The New Orleans Saints, along with the rest of the NFC South, were very disappointing in 2014. It seems like just a few seasons ago this was the top division in football; and now they’re coming off a season where not a single team managed a winning record, and the Tampa Bay Buccaneers had the worst record in football.
The Saints offseason started out just as bad as their season did. For a while there, head coach Sean Payton and general manager Mickey Loomis were having a team garage sale, everyone needed to go and went to the highest bidder.
When March started with the Saints releasing Pierre Thomas and Curtis Lofton, fans were right to be nervous. But, when the team traded Pro Bowl tight end and fan-favorite Jimmy Graham to the Seattle Seahawks, fans started to call for Loomis’s head. At the time it was a reasonable reaction—after all, the team just traded Graham for a center (Max Unger) and the 31st overall selection in the draft…
The team proceeded to trade away Ben Grubbs and Kenny Stills for a fifth-round pick and a third-round pick, respectively. Not the best value, especially for Grubbs; but the Saints were stocking up on draft picks they can easily use later.
Fortunately, before the riots started, the Saints began to make some good moves to fill up the holes they created during the fire sale. C.J. Spiller was a great replacement for Thomas, and he balances out the backfield that consists almost solely of Mark Ingram.
The Saints also managed to add former Seahawks cornerback Brandon Browner. Browner alone would be an immediate asset to a bad secondary unit; so with Browner alongside a healthy Jarius Byrd combined with another solid season from the pass-rushing duo of Cameron Jordan and Junior Galette, this defense has a legitimate chance of jumping into the top 10.
Heading into the 2015 NFL Draft, the Saints biggest concern was to fill up the offensive holes created acquiring all of their draft picks. The team used its offensive surplus up, and now needed to find a replacement tight end, a couple of receivers, and maybe a guard.
At 13th overall the Saints called Stanford tackle Andrus Peat, who honestly looked surprised to hear his name called. It may have been a little early, but Peat was a good choice by the Saints. At 36 years old, protecting Drew Brees is crucial; and with Spiller and Ingram in the backfield having a good offensive line could mean a good run game—something New Orleans hasn’t seen since the duo of Reggie Bush and Deuce McAllister back in 2006.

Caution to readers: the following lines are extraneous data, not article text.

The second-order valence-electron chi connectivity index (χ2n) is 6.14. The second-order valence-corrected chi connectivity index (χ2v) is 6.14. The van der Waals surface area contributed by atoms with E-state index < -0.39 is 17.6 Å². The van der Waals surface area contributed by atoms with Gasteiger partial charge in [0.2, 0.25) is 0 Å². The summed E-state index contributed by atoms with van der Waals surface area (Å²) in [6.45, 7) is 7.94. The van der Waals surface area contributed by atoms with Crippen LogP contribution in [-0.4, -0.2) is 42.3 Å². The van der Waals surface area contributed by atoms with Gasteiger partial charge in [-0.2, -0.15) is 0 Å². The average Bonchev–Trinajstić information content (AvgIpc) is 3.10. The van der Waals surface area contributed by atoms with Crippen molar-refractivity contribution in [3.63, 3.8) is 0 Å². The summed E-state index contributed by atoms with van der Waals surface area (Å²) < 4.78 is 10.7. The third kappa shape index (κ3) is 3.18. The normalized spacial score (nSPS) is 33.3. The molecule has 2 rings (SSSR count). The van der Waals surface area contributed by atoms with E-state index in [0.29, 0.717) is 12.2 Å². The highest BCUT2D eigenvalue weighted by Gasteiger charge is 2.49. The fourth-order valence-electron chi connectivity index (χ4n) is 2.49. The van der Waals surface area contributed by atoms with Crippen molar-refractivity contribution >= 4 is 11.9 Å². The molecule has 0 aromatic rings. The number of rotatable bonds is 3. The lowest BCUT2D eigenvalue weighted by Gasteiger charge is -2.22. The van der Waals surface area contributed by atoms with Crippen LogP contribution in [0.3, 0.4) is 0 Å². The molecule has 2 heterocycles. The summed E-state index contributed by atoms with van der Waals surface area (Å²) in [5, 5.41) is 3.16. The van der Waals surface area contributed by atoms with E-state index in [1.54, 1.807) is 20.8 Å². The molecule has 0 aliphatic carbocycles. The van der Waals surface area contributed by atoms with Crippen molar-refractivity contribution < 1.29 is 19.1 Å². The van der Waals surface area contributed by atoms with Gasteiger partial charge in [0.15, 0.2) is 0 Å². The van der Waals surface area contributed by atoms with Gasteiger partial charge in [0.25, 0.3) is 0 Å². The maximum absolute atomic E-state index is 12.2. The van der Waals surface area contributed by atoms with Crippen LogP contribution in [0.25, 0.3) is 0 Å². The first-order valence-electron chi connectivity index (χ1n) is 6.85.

With their 31st overall selection from the Seahawks, the Saints selected Clemson linebacker Stephone Anthony. After a horrible season by Curtis Lofton in 2014, Anthony will be an immediate improvement at a position that has given the Saints trouble since Jonathan Vilma retired.
The real head-scratcher from the Saints draft was the second round pick of Washington d-lineman Hau’oli Kikaha. With his history of knee injuries, most teams didn’t even have this guy as an option. Even if Sean Payton and staff were committed to this guy, they could have waited until the later rounds or traded down. Hopefully everything works out, but given his past that’s a long shot.
Garrett Grayson, P.J. Williams, Davis Tull, Tyeler Davison, and Damian Swann round out the Saints pre-seventh round selections. Williams and Swann were fantastic picks for a shallow secondary. Williams should have no problem starting come September, and even Swann will be able to rotate in on this team.
Overall, it was an interesting offseason. After a horrible start, things started to come together in New Orleans; and the defense should be significantly better in 2015. The only growing concern for fans should be the offense: Drew Brees is fantastic, but only time will tell if the Saints gave up too much of their offensive weapons in exchange for defensive help.